The Legislative Yuan approved the first reading of an amendment to a WTO agreement yesterday, which will allow Taiwanese pharmaceutical companies to make cheaper generic drugs for underdeveloped countries to combat fatal diseases such as HIV/AIDS, malaria and bird flu.
The WTO initiative, called Protocol Amending the Agreement on Trade-related Aspects of Intellectual Property Rights (TRIPS), will make it easier for poorer countries to import cheaper generic drugs made under compulsory licensing if they are unable to manufacture the medicines themselves.
The amendment to TRIPS Article 31 regarding compulsory licensing, which was approved by WTO member states in August 2005, authorizes pharmaceutical companies in WTO countries, if requested, to manufacture and export cheaper generic drugs to least developed countries, without having to pay the patent holders.
“Following the Cabinet’s approval of this amendment last month, the final approval from lawmakers will allow the government to report Taiwan’s TRIPS acceptance to the WTO Secretariat through Taiwan’s mission to WTO in Geneva,” said Wang Mei-hua (王美花), director-general of the Ministry of Economic Affairs’ Intellectual Property Office (IPO).
The WTO’s General Council has asked all member nations to obtain approval from their own lawmakers and to notify it no later than Dec. 31 next year. Once two-thirds of members have formally accepted it, the amendment will take effect in those states.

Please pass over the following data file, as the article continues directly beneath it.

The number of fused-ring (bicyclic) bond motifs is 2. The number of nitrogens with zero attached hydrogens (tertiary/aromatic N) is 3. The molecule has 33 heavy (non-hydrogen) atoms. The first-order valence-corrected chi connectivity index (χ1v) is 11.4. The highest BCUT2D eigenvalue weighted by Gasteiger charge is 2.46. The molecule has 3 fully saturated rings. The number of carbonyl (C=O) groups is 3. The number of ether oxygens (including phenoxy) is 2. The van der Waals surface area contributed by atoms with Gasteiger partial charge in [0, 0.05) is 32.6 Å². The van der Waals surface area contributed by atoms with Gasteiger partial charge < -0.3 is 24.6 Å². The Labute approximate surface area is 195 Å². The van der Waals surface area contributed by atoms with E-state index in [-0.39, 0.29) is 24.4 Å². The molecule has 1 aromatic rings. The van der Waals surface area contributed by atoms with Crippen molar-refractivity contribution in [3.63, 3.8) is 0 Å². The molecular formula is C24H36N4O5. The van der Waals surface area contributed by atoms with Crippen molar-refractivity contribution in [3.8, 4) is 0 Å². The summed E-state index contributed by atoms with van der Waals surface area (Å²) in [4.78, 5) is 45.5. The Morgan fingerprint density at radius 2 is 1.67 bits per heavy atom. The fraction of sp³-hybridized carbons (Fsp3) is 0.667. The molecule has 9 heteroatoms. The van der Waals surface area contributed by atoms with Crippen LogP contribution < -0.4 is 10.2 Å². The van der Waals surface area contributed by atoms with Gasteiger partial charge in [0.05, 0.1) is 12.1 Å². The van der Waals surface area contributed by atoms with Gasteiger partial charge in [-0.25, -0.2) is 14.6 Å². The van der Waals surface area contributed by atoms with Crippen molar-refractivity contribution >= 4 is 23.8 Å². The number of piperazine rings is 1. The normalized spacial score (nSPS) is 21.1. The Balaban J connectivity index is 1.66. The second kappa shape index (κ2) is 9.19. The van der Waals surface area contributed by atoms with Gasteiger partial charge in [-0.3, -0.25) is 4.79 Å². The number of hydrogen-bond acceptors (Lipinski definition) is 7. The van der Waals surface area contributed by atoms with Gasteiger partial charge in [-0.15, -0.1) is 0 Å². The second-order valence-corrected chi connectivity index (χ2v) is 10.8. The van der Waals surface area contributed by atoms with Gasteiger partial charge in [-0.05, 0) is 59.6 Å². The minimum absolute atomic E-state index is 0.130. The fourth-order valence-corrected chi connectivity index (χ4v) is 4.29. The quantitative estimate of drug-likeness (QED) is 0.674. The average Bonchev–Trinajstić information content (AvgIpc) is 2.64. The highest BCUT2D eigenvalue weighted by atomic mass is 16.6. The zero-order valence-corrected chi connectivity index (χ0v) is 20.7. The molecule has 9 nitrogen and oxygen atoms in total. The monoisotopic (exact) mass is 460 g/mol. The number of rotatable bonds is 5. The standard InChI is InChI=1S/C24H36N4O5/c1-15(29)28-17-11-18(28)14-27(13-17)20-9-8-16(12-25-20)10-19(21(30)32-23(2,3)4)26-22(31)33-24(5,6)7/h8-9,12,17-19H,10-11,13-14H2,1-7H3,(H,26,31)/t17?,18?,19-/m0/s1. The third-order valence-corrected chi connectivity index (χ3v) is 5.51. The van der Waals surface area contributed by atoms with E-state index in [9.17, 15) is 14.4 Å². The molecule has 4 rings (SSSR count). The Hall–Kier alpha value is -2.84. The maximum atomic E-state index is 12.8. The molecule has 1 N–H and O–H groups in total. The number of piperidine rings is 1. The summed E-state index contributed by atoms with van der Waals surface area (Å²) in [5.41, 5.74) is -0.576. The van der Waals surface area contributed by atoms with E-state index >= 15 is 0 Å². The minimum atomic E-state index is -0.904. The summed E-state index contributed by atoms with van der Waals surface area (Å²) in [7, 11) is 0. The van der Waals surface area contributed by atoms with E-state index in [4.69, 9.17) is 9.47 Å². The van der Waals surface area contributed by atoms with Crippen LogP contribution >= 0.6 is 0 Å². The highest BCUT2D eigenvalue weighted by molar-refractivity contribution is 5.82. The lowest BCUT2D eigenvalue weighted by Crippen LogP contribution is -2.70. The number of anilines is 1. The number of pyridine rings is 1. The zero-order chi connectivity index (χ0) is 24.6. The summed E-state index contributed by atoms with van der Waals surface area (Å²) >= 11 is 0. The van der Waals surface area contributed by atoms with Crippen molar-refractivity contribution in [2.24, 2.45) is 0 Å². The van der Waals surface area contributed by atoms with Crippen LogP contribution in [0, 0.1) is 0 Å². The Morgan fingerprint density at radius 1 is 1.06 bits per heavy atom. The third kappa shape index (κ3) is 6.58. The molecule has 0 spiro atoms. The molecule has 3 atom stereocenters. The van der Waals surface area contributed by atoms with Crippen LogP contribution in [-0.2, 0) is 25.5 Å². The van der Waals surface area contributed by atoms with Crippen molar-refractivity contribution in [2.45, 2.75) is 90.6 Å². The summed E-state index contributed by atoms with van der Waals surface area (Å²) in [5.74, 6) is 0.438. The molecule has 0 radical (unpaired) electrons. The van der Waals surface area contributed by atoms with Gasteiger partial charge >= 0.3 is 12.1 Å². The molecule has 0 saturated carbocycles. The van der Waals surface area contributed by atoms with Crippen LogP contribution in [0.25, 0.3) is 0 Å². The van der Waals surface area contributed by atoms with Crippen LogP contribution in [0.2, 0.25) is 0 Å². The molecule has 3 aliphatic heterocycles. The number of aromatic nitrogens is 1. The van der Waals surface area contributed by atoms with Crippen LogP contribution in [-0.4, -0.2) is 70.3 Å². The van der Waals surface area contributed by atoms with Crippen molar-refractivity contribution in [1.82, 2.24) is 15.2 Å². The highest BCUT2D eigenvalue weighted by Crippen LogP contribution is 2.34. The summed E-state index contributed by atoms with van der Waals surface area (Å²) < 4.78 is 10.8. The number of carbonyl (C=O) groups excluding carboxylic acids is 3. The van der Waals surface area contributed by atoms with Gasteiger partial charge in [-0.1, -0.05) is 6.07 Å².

The IPO head said that final approval of the amendment could be settled in about two months.
“At present, 15 of the 151 WTO member states have notified the WTO of their acceptance, including the US, the EU, Japan, China, Australia and South Korea,” she said.
Wang said Taiwan will also have to revise its patent regulations to accommodate the new TRIPS regulations.
“The bureau has drafted a revision of the patent statute, which will also be reviewed by the legislature at some point,” she said.
Wang said that once the legal grounds for the amendment are established, Taiwan would be able to contribute more to the international community, particularly to poor countries that have little or no technological or financial ability to offer advanced medical treatment.
“With its advanced pharmaceutical ability, Taiwan could offer assistance especially to its 23 diplomatic alliances, most of which are underdeveloped countries,” she said.